In addition, if enterprises must make payments to their associates without enjoying any corresponding benefit, such expenses will not be deducted (e.g. payment for services in the interest of one party’s shareholders; payment for the benefits which a party is automatically entitled to as a member of the other party or a member of a corporation; or an additional amount (intermediary fees, brokerage fees, etc.) paid to an associate as intermediary between the other party and a third party. The payees themselves do not contribute to the value of the service provided to the corporate taxpayer.

Loan interest expenses are only deductible if they do not exceed 20% of net profit before loan interest and depreciation expenses.  Enterprises should pay attention to the fact that Decree 20 does not clarify that the said loan interest expenses are only applicable to associated loan transactions, so taxation will be based on the interest expense of all loans. Of course, enterprises can only deduct loan interest expenses paid to their lending associates that are not credit institutions or economic organizations if they do not exceed 150% of the basic interest rate announced by the State Bank of Vietnam at the loan time,[8] and the corporate borrower must already contribute sufficient charter capital.[9]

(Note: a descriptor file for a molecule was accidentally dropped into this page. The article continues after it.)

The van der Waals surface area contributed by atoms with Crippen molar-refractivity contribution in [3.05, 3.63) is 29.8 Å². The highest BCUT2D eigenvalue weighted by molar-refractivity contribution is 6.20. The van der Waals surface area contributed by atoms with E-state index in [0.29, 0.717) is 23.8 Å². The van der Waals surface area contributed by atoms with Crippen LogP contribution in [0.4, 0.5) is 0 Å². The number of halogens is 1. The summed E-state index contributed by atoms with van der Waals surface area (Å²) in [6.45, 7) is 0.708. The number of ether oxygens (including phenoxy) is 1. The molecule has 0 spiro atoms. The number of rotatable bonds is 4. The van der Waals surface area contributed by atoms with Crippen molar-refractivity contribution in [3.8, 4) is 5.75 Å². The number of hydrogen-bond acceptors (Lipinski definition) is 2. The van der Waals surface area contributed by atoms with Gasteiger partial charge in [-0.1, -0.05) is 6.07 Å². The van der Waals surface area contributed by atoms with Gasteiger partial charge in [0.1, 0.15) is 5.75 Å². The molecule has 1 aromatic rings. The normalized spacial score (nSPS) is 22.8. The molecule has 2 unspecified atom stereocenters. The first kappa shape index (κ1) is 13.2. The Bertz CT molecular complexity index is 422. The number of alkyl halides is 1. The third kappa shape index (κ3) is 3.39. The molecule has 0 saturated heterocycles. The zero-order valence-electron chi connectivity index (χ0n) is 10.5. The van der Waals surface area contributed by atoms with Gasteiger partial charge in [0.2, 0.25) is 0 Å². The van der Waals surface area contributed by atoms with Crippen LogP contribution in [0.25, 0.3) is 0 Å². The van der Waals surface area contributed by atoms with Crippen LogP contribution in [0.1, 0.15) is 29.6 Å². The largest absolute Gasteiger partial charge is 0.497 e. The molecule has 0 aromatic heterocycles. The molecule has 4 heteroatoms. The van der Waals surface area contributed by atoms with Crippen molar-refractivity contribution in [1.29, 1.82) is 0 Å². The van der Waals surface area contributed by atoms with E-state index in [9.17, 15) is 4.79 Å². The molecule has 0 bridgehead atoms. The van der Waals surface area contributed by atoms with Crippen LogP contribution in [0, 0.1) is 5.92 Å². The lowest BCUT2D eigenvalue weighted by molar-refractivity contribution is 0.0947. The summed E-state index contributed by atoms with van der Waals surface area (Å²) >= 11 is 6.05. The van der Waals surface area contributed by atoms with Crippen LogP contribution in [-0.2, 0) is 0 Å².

Declaring and determining the price of an associated transaction

Decree 20 and Circular 66 require enterprises to declare associated transactions and submit them along with CIT finalization declaration forms.[10] But pursuant to Decree 20, there will be some cases where the declaration and determination of associated transaction prices are exempted, or the declaration is mandatory but does not require a prepared dossier for determination of associated transaction prices.[11]